Finding the right balance of rights and responsibilities can be complicated and I doubt that it has ever been done completely. Every possible right would need to be looked at carefully to see what harm it might cause to others and what responsibilities need to go with that right in order to prevent harming others. Of course, different people may have different ideas about what they would consider to be rights and what constitutes harm. This means that our laws would need to be flexible enough to handle these differences of opinion.

The first thing to take into account is that just because someone thinks that it should not be right for someone to do something does not necessarily mean that it should not be a right. When individuals do some given thing and the only harm done by them, other than to themselves, is to make others upset that they are doing it, then they are not doing any real harm to others. In fact, it is the people who are upset that are responsible for causing themselves harm, which is in no way the fault of the individuals who do the given thing.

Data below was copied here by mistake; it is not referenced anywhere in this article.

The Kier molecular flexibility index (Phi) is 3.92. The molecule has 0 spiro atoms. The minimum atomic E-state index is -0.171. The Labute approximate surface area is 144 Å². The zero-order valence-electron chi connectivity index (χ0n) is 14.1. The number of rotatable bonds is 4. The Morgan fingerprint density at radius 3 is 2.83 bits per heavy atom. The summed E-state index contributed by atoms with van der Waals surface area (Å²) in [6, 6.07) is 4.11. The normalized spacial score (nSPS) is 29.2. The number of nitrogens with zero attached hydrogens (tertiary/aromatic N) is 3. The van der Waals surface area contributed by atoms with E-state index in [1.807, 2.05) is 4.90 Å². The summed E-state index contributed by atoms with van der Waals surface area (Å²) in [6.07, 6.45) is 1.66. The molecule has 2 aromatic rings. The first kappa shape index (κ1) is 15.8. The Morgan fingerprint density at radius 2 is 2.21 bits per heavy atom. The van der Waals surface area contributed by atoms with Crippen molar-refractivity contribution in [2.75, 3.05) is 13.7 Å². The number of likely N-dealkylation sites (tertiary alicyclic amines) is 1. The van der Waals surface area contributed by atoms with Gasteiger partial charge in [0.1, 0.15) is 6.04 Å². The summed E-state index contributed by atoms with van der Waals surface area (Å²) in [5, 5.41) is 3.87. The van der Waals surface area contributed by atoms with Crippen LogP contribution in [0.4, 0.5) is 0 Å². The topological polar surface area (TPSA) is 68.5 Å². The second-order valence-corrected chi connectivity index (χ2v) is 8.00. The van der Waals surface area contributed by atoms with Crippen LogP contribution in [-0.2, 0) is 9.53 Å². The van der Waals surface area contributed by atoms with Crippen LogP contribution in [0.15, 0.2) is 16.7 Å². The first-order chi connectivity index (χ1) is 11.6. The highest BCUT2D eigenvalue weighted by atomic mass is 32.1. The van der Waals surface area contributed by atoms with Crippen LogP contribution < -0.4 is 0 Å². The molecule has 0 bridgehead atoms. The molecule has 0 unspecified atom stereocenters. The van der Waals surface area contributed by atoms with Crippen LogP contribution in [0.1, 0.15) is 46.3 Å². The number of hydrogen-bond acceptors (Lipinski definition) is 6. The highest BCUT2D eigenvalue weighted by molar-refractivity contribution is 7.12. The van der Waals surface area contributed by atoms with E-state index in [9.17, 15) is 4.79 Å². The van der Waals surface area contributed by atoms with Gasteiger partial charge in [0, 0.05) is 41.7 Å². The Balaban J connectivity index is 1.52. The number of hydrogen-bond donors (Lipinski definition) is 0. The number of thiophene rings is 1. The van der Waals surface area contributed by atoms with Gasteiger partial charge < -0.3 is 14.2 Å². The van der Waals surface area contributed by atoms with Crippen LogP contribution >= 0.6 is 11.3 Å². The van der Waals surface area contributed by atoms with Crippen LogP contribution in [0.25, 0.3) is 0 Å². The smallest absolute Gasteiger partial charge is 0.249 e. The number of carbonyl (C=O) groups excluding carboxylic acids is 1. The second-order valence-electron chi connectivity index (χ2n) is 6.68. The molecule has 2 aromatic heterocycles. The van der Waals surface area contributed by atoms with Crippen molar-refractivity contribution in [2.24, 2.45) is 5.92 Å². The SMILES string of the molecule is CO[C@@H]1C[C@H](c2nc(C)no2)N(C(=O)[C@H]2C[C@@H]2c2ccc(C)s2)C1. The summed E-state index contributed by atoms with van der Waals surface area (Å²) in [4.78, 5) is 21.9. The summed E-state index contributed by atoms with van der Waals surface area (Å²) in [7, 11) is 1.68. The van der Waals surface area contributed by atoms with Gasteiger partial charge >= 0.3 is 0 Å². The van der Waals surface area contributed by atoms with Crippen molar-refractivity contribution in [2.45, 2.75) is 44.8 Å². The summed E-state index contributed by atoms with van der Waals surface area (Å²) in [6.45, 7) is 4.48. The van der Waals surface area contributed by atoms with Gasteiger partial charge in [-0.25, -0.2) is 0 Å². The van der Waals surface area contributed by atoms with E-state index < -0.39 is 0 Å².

We also want to take into account that just because doing some given thing might cause harm does not necessarily mean that it could not be done without causing harm. It is all a matter of putting the proper constraints on how people do the given thing. This all falls into the area of responsibility. If people are given the right to do something, they must be understood that they must do it in a responsible manner.

Although I will talk more about religion in upcoming subsections, there is at least one important point that needs to be made here. People should not be forced to live their lives according to a given religious doctrine, especially if they do not practice that religion. People are free to choose their own religious beliefs and live their lives accordingly, but within the constraints of our laws. Therefore, no right or responsibility should be given or taken away by the government based on any religious doctrines. Of course, individuals should be given the freedom to forgo certain rights or to take on additional responsibilities in order to honor their religious or ethical beliefs, but not be allowed to take more rights or to forgo their responsibilities.